What exactly is ‘cosmetic infidelity’? Here’s why keeping your Botox a secret can mess with your mental health
If we had a dollar for every time a celebrity credited their youthful glow to drinking a lot of water, we’d be able to afford a lifetime supply of filler. Yes, staying hydrated is proven to energize your muscles, invigorate your skin and aid in digestion, but unfortunately it can’t do all the heavy lifting for a plump, wrinkle-free face.
The lowdown on aesthetic procedures
What *is* proven to yield those tangible, skin-smoothing benefits are skin treatments like neurotoxin injections (think Botox, Jeuveau, and Dysport) and dermal fillers (Restylane and Juvéderm are a few of the big names). According to the 2021 American Academy of Facial Plastic and Reconstructive Surgery (AAFPRS) member survey, these types of non-surgical cosmetic treatments are up drastically. Neurotoxin treatments were up 40 percent in 2021, and dermal filler treatments were up 42 percent. In fact, The Aesthetic Society found that Americans spent more than $14.6 billion dollars on aesthetic procedures in 2021.
“The use of video for business, social media, and self-promotion is now so ingrained in society that it provides an easy and ever-present lens for self-scrutiny,” says AAFPRS President Corey S. Maas, MD, of the survey results. “We’ve slowly moved from static image filters to ‘Zoom dysmorphia’ being the major patient motivator as the pressures of a virtual lifestyle continue to impact the way we view ourselves and the way we present to peers.”
The stigma behind the secrecy
While the expectation placed on people—particularly women—to maintain a youthful look without any cosmetic help is prevalent in our society, there’s still a stigma associated with Botox and fillers. Ironically, the stigma is perpetuated because people are hiding the fact they’ve had these treatments.
A quick Google search for ‘how to hide plastic surgery recovery’ yields more than 7.5 million results, and providers have infinite stories of patients hiding their cosmetic treatments from family and friends for fear of being judged or ridiculed. Dermatologist Rachel Nazarian, MD spoke to Town & Country about treating patients while their partners are away on a work trip so they can keep the recovery private. “I’ve had women use a combination of credit cards and cash to pay for treatments or ask the office to split the payments and charge it all separately over a week or two,” says dermatologist Sejal Shah, MD, in the same article.
Why people commit ‘cosmetic infidelity’
So, why are more people not admitting that they’ve had a little help beyond ordinary topicals? Money is one of the factors that could lead a patient from hiding procedures from a partner, family, or friends, but other, more emotional factors like insecurity, shame or fear of looking vain can also play a role. This type of secret-keeping in relationships is so commonplace, it’s even earned a name: cosmetic infidelity. And while this breach of trust might not seem as extreme as its original namesake, it can still have an effect on both relationships and your mental health.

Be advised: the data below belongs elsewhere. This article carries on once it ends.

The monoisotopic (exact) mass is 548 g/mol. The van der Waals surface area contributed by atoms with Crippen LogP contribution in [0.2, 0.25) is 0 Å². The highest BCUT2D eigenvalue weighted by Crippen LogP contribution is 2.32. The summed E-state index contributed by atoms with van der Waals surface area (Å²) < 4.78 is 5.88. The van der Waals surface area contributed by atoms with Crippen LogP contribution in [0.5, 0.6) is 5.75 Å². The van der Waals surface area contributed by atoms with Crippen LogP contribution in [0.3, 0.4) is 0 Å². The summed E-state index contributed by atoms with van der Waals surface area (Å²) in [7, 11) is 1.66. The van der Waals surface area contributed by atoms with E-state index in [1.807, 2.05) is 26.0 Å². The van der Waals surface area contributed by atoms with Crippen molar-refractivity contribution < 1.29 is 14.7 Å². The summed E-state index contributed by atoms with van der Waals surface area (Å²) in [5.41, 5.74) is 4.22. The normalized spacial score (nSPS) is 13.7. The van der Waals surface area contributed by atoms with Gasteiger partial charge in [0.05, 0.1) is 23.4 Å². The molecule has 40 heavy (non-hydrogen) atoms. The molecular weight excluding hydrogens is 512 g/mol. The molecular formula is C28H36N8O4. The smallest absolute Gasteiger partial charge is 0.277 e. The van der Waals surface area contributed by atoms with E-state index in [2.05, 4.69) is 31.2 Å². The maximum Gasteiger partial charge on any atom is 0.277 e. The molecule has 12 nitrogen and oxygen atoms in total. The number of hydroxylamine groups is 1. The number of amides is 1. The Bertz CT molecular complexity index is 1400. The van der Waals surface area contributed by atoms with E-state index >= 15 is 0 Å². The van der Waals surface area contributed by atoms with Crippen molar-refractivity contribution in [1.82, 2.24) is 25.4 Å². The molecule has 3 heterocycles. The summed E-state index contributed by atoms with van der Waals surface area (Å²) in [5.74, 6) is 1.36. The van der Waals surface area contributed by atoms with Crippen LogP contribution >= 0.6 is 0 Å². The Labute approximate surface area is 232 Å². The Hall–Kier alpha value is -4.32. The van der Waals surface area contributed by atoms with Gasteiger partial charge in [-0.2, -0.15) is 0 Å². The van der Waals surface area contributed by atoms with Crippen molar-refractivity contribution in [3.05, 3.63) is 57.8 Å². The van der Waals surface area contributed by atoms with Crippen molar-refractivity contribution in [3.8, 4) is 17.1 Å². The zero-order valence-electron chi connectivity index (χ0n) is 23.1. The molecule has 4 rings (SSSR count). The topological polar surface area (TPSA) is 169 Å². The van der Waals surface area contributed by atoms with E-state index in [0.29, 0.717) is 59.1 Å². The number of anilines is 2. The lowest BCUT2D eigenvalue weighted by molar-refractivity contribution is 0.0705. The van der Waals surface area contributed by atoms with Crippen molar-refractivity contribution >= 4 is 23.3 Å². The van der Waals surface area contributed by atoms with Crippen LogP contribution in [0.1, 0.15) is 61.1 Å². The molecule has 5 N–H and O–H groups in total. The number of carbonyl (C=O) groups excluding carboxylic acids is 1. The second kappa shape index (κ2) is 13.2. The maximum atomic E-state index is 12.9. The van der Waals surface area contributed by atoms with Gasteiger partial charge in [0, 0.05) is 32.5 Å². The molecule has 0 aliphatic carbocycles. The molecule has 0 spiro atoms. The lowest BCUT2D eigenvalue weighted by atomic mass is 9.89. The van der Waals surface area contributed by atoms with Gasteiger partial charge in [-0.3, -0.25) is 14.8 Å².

Orange County, California-based psychiatrist Leela Magavi, MD, told HelloGiggles that she defines hiding cosmetic work from a partner as more of an omission than a straightforward lie, and that not all omissions are necessarily bad in a relationship. “If a man or woman were to steal in order to attain the funds for surgery, I would perceive this as deceptive and inappropriate,” she says. Dr. Magavi also warns that hiding cosmetic treatments, like Botox or fillers, from a partner can lead to conflict and discord. When the omission is more emotionally driven, she encourages her patients to confide in their significant others to help eliminate those insecurities entirely.
The surprising mental and physical health downside
Regardless of the reasons for keeping cosmetic treatments on the down low, the secrets you keep can physically make you sick. Experts say that keeping a secret can significantly boost your stress hormone, triggering a fight or flight response and feelings of anxiety. Plus, every subsequent time you think about that secret, it re-boosts your stress hormones, which can impact your memories, your blood pressure, your gastrointestinal tract and even your metabolism long term.
When in doubt, honesty is always the best policy. There’s nothing wrong with wanting to look your best, but keeping your dermal treatments “hush-hush” not only has potential mental or physical repercussions, but also causes society to keep up the charade that we aren’t aging. Try to shift your inner monologue and remember that aging is a privilege as well as an unavoidable part of living. And if you need even more convincing, regardless of what you hear, just remember that there were more than 5.5 million neurotoxin or dermal filler treatments last year. And if the trend continues, it’ll only go up from there. Wouldn’t it be refreshing if we were all acknowledging that?
The views expressed in this article do not necessarily represent the views of Murad, and are for informational purposes only, even if the advice of physicians and medical practitioners are included. This article is not a substitute for professional medical advice, diagnosis or treatment, and should not looked be considered specific medical advice.
References for this information:
American Academy of Facial Plastic and Reconstructive Surgery
The Aesthetic Society, Procedural Statistics 2020-2021
The Guardian, September 2021
Town & Country, February 2019
Scientific American, 2019